Today, I want to share a story from TPG reader Heidi, whose husband was unable to board an international flight:
Our puppy slightly chewed the corners by the fold of my husband’s passport. No information was affected, and the passport could still be swiped. When we got to the airport in Philadelphia for our flight to Jamaica, the skycap said he had to check our bags at the desk since the passport was damaged. American Airlines checked the bags for our flight, no problem. Before boarding the flight, we had to present our passports at the gate. That’s when the gate agent pointed out the damage, and told my husband he couldn’t board and needed a new passport.
I got on the plane to stay with our bags. The gate agent gave my husband a form to apply for an emergency passport. He had to go back to the passport office downtown, go across the street for pictures, get his new passport, and head back to airport. He got on a standby flight to Miami, where he connected to Montego Bay, and arrived at 9:30 p.m. instead of 12:30 p.m. The good news was that American Airlines didn’t charge him anything! Moral of the story, keep your passport away from the pup, and don’t try to travel on a passport that’s damaged, even only slightly!
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Heidi is right that you should avoid traveling with a damaged passport, but not all damage is treated similarly. The U.S. State Department differentiates between significant damage like tears, missing pages or water damage, and normal wear like pages that fan out over time or a booklet that bends slightly from being carried in a back pocket. Don’t assume a damaged passport (or other travel document) will still be accepted; even if it passes muster with U.S. authorities, it may be rejected elsewhere. To keep your passport in good shape, I recommend using a dedicated passport holder or a travel wallet with a passport sleeve, and store it out of reach of curious pets.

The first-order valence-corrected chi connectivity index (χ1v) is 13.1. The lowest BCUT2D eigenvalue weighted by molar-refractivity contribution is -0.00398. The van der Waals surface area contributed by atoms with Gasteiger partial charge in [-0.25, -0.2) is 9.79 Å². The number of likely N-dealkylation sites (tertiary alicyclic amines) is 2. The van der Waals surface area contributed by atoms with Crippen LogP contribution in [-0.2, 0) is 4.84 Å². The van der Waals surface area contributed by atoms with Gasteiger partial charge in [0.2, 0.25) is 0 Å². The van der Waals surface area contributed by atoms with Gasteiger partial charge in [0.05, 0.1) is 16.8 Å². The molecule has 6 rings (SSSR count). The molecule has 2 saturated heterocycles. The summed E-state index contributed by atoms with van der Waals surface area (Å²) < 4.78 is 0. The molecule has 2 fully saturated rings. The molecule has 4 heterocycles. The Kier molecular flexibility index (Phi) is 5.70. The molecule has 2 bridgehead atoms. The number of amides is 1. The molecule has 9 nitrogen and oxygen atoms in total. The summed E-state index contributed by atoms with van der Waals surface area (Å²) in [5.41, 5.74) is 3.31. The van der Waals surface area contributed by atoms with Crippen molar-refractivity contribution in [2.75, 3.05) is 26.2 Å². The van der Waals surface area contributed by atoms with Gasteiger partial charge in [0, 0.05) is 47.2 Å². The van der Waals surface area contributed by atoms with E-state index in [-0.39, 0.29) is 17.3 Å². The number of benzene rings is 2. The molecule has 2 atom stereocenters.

Aside from a dog chewing on your passport, plenty of other passport and visa mishaps can derail your travel plans. Common mistakes include not having enough blank pages, neglecting to ensure your passport remains valid for six months after you travel, and using a mismatched passport and travel visa. Heidi and her husband were fortunate to continue their trip mostly unscathed; an invalid passport can just as easily result in you being denied boarding with no recourse, so don’t count on having a similar experience. Your passport is the keystone of your international travel plans, so don’t wait until the last minute to make sure it’s ready to go.
I appreciate this story, and I hope it can help other readers avoid making the same mistake. In appreciation for sharing this experience (and for allowing us to post it online), I’m sending Heidi a gift card to enjoy on future travels, and I’d like to do the same for you. Please email your own travel mistake stories to firstname.lastname@example.org, and put “Reader Mistake Story” in the subject line. Tell us how things went wrong, and (where applicable) how you made them right. Offer any wisdom you gained from the experience, and explain what the rest of us can do to avoid the same pitfalls.
Feel free to also submit your best travel success stories. If your story is published in either case, I’ll send you a gift to jump-start your next adventure. Due to the volume of submissions, we can’t respond to each story individually, but we’ll be in touch if yours is selected. I look forward to hearing from you, and until then, I wish you a safe and mistake-free journey!
Featured photo by Stephanie Verhart/Getty Images.